He/She allows a relationship to go from healthy to possessive, simply out of fear of losing the person. This is ludicrous as a relationship is supposed to bring you to the next level of joy, rather then deepening your sorrow, and it's supposed to make you feel healthy instead of broken and crazy. Recognizing that there is continual problems, and continual pain again and again means that one or both parties has to cut off the romantic part of the relationship, and/or change drastically (which usually doesn't happen when two people are still together, biting at eachother). This does not occur with ease or joy, as one or both parties may still have emotional ties to the other in which only serve to intensify the time of separation.

What can you do if you recognize the divide, though you are too afraid to let the other person go?
It doesn't matter if you are breaking up with someone, or planning to do it, the other can sense your discord with them long before. It is better to do it quickly, and to remain true to the decision, regardless of any other circumstances (loneliness, missing the person in general, or not wanting to hurt that person because they don't want to let you go romantically). For if you change your mind, and then change it again, you are only creating more pain within the other person's heart, and your own, while your creating a multitude of memories that can poison all the happy memories. That is why many people stay in a relationship, even if they experience extreme unhappiness, because they do not want to hurt the other person, nor do they want to experience the emptiness that will prevail once they have let the other person go. Those in which are broken up with may seem more brave, or more loving, because they don't want to be out of the relationship, however they simply may just have a higher tolerance of pain and unhappiness, or a severe fear of being alone and under appreciated by everyone else in their lives.

Now, when I say do it quickly, I mean it is helpful to do it as fast as humanly possible, or you will eventually say a slew of things that are cruel and unhelpful in order to remove yourself from the romantic aspect of the relationship. For example, if you begin ending the relationship respectfully and lovingly, yet go back on your word, it will result in extreme measures that you will go to in order to end the relationship. If you continue to talk to an ex right after you have broken up with them, you both will say things that usually only kill due to the amount of pain you both are experiencing. Breaking up is difficult enough, but when it isnt really done, or only done half way, it can hurt even more and bring true dishonor to one or both people.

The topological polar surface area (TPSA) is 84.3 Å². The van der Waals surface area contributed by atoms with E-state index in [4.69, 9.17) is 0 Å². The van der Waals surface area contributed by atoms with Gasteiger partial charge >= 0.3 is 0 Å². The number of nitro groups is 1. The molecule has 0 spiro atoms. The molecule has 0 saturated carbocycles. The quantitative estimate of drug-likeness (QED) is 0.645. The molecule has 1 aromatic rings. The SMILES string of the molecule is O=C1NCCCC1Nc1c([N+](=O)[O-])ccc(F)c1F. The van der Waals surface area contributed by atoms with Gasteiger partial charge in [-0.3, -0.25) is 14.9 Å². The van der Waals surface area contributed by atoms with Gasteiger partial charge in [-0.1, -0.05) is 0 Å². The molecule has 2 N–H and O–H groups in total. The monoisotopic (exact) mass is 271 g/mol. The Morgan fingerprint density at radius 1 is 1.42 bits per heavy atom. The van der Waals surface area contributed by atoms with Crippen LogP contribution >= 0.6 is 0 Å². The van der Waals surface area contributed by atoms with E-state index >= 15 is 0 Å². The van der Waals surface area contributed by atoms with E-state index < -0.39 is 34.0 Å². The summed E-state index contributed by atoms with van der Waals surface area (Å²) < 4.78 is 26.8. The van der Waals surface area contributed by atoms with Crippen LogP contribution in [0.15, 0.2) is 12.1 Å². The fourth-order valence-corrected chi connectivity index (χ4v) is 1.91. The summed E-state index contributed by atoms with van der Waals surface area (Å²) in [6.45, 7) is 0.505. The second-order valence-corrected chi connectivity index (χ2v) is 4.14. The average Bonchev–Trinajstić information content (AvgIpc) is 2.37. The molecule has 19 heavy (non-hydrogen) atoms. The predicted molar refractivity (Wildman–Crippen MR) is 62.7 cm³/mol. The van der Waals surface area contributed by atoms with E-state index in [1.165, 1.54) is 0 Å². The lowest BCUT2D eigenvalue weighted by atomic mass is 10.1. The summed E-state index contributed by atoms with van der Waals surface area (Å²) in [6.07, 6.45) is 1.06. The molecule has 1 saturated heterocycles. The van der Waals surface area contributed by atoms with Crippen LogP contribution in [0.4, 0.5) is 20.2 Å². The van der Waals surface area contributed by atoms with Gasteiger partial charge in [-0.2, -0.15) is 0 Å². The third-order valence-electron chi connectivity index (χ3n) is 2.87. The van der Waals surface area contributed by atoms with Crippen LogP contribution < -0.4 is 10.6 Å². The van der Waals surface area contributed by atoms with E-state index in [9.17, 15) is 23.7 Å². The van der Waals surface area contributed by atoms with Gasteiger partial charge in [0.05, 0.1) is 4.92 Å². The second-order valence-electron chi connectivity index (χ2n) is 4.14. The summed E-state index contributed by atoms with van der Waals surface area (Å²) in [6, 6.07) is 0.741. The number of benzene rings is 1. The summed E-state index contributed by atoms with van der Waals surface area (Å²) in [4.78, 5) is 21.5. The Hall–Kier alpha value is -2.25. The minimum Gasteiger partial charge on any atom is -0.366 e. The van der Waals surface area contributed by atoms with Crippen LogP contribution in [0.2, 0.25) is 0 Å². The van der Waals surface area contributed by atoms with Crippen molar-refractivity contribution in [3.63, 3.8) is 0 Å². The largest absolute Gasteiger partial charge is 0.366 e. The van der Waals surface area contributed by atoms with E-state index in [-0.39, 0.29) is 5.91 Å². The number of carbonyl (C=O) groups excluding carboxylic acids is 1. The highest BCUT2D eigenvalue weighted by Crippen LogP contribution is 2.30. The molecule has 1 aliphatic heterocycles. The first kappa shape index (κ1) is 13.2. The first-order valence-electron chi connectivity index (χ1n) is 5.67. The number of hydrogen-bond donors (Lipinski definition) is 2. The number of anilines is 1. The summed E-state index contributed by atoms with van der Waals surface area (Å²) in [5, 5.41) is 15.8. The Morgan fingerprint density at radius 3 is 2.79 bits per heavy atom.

If you're like me, it is very difficult letting a romantic relationship go, even if you are unhappy half of the time, or recognize that the relationship isn't truly helpful to you or to the other person (You have different concepts of things people in relationship should agree on such as school, drugs, God, etc, etc, etc.) You are willing to trudge through the depths of despair to simply spare the other person's monetary feelings. But this "sparing of feelings" is no sparing at all because staying in a relationship that is hurting you only makes you untrustworthy to the other person as they can tell, in one way or another, that you are forcing yourself to be content with the relationship. No one wants to feel like they have to convince the other person to love them, but if you are in a position where you don't want to be, you force the other person into the role of "woo-er" simply because you're not 100% in it anymore.

Breaking up can be explained quite well through many quotes in the play "Hamlet", which was so beautifully delievered last night. Hamlet laments over Ophelia's death, "Forty thousand brothers could not with all their quantity of love make up my sum." This is a natural feeling for one or both people in a break up, and this can easily drive one or both people mad by its significance. What do people do with these feelings that don't automatically evaporate simply because you decide that being in a romantic relationship is not healthy for you both? I'm not quite sure. I'd like to say they ease with time, though I've known people who feel even more intense about significant others AFTER they have broken up with them. They think of all the ways they could have loved them better, and they fix their thoughts on lists of actions they might have taken to preserve the relationship. For the positive memories you shared seem to be hanging in time that is unreachable, yet still very much alive in your mind's eye. What a torturous part of existing! I'd like to say that if the love is healthy, and if only one or usually both people need to mature in order to better love the other, then the love relationship would continue eventually. Though that could be something we all say in order to console ourselves from the ending of something that was very much real in our lives.

Earlier in the play, before the death of Ophelia, Hamlet is outraged with her. He throws her around the room, slams her on the stage, shakes her and spits at her. This is because she has wronged him. He finds his actions suitable because he feels that she did something first that roused his anger. Later he cooly holds her hand, "This prologue is brief, like a woman's love." I have never heard a more cutting statement in my life. Well I probably have, but this is a very effective line in the play, and an understanding of relationships in general. It is a horrible feeling to know that someone loved you, who no longer loves you in the same way they did before. Or to think they are still capable of loving you in the way they used to. Can we actually fall out of love with someone? Is that why breaking up is so difficult because perhaps feelings are still there, though the reality that the feelings are not helping anyone, is also there? That is why it is best to not string someone along simply because you feel like you are still in love with someone, even if they are not the person you thought, or you feel like you shouldn't be in a relationship with them.